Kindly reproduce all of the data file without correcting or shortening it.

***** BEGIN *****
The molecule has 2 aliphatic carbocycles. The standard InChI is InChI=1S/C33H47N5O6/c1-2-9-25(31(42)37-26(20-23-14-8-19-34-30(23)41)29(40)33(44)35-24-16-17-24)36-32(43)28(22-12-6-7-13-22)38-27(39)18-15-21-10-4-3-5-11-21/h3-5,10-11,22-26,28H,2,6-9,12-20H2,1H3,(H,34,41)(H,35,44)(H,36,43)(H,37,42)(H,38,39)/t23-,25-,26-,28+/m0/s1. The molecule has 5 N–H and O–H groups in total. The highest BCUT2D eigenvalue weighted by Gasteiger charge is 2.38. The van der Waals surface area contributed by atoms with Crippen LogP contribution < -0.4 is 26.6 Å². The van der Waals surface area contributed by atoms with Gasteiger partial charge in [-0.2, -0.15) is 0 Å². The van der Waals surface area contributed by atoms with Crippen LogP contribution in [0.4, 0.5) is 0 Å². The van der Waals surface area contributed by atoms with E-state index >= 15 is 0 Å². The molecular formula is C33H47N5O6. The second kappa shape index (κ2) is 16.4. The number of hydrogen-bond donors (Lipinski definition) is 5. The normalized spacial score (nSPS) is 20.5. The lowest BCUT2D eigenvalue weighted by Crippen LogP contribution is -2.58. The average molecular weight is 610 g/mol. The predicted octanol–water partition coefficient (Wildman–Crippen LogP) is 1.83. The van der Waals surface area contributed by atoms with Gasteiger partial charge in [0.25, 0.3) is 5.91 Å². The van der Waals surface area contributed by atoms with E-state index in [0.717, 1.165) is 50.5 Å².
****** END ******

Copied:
The molecule has 2 aliphatic carbocycles. The standard InChI is InChI=1S/C33H47N5O6/c1-2-9-25(31(42)37-26(20-23-14-8-19-34-30(23)41)29(40)33(44)35-24-16-17-24)36-32(43)28(22-12-6-7-13-22)38-27(39)18-15-21-10-4-3-5-11-21/h3-5,10-11,22-26,28H,2,6-9,12-20H2,1H3,(H,34,41)(H,35,44)(H,36,43)(H,37,42)(H,38,39)/t23-,25-,26-,28+/m0/s1. The molecule has 5 N–H and O–H groups in total. The highest BCUT2D eigenvalue weighted by Gasteiger charge is 2.38. The van der Waals surface area contributed by atoms with Crippen LogP contribution < -0.4 is 26.6 Å². The van der Waals surface area contributed by atoms with Gasteiger partial charge in [-0.2, -0.15) is 0 Å². The van der Waals surface area contributed by atoms with Crippen LogP contribution in [0.4, 0.5) is 0 Å². The van der Waals surface area contributed by atoms with E-state index >= 15 is 0 Å². The molecular formula is C33H47N5O6. The second kappa shape index (κ2) is 16.4. The number of hydrogen-bond donors (Lipinski definition) is 5. The normalized spacial score (nSPS) is 20.5. The lowest BCUT2D eigenvalue weighted by Crippen LogP contribution is -2.58. The average molecular weight is 610 g/mol. The predicted octanol–water partition coefficient (Wildman–Crippen LogP) is 1.83. The van der Waals surface area contributed by atoms with Gasteiger partial charge in [0.25, 0.3) is 5.91 Å². The van der Waals surface area contributed by atoms with E-state index in [0.717, 1.165) is 50.5 Å².